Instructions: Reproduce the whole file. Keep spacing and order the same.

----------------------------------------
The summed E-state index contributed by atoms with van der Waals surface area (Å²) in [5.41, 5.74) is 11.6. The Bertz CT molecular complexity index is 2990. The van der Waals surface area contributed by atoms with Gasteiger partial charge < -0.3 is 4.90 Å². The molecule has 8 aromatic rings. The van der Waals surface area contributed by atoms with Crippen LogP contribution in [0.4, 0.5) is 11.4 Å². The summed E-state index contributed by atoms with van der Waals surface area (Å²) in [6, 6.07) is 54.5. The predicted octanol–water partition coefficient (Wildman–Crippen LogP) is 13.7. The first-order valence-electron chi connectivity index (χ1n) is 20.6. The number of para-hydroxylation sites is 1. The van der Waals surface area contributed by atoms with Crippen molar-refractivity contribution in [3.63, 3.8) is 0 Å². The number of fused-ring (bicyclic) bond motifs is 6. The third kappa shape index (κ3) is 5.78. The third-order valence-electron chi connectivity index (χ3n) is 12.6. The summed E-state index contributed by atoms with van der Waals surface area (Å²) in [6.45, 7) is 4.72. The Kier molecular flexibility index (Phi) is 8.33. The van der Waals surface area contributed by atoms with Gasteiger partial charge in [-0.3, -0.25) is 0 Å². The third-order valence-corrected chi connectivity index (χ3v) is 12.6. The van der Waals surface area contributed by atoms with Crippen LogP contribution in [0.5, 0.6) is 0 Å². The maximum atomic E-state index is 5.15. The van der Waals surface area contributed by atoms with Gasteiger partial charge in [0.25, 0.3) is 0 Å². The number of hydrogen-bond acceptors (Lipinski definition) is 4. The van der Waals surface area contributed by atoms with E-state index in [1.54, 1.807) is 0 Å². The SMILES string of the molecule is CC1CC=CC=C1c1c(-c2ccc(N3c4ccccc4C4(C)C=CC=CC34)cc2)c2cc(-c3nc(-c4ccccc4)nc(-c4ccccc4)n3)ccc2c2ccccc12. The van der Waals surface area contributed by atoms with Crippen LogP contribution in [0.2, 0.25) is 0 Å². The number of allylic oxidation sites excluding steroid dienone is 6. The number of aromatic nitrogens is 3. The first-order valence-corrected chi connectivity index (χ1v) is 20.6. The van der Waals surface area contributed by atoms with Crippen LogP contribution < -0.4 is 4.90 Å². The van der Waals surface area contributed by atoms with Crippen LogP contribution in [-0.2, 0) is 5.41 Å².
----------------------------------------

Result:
The summed E-state index contributed by atoms with van der Waals surface area (Å²) in [5.41, 5.74) is 11.6. The Bertz CT molecular complexity index is 2990. The van der Waals surface area contributed by atoms with Gasteiger partial charge < -0.3 is 4.90 Å². The molecule has 8 aromatic rings. The van der Waals surface area contributed by atoms with Crippen LogP contribution in [0.4, 0.5) is 11.4 Å². The summed E-state index contributed by atoms with van der Waals surface area (Å²) in [6, 6.07) is 54.5. The predicted octanol–water partition coefficient (Wildman–Crippen LogP) is 13.7. The first-order valence-electron chi connectivity index (χ1n) is 20.6. The number of para-hydroxylation sites is 1. The van der Waals surface area contributed by atoms with Crippen molar-refractivity contribution in [3.63, 3.8) is 0 Å². The number of fused-ring (bicyclic) bond motifs is 6. The third kappa shape index (κ3) is 5.78. The third-order valence-electron chi connectivity index (χ3n) is 12.6. The summed E-state index contributed by atoms with van der Waals surface area (Å²) in [6.45, 7) is 4.72. The Kier molecular flexibility index (Phi) is 8.33. The van der Waals surface area contributed by atoms with Gasteiger partial charge in [-0.3, -0.25) is 0 Å². The third-order valence-corrected chi connectivity index (χ3v) is 12.6. The van der Waals surface area contributed by atoms with Crippen LogP contribution in [0.5, 0.6) is 0 Å². The maximum atomic E-state index is 5.15. The van der Waals surface area contributed by atoms with Gasteiger partial charge in [0.25, 0.3) is 0 Å². The number of hydrogen-bond acceptors (Lipinski definition) is 4. The van der Waals surface area contributed by atoms with E-state index in [1.54, 1.807) is 0 Å². The SMILES string of the molecule is CC1CC=CC=C1c1c(-c2ccc(N3c4ccccc4C4(C)C=CC=CC34)cc2)c2cc(-c3nc(-c4ccccc4)nc(-c4ccccc4)n3)ccc2c2ccccc12. The van der Waals surface area contributed by atoms with Crippen LogP contribution in [0.2, 0.25) is 0 Å². The number of allylic oxidation sites excluding steroid dienone is 6. The number of aromatic nitrogens is 3. The first-order valence-corrected chi connectivity index (χ1v) is 20.6. The van der Waals surface area contributed by atoms with Crippen LogP contribution < -0.4 is 4.90 Å². The van der Waals surface area contributed by atoms with Crippen LogP contribution in [-0.2, 0) is 5.41 Å².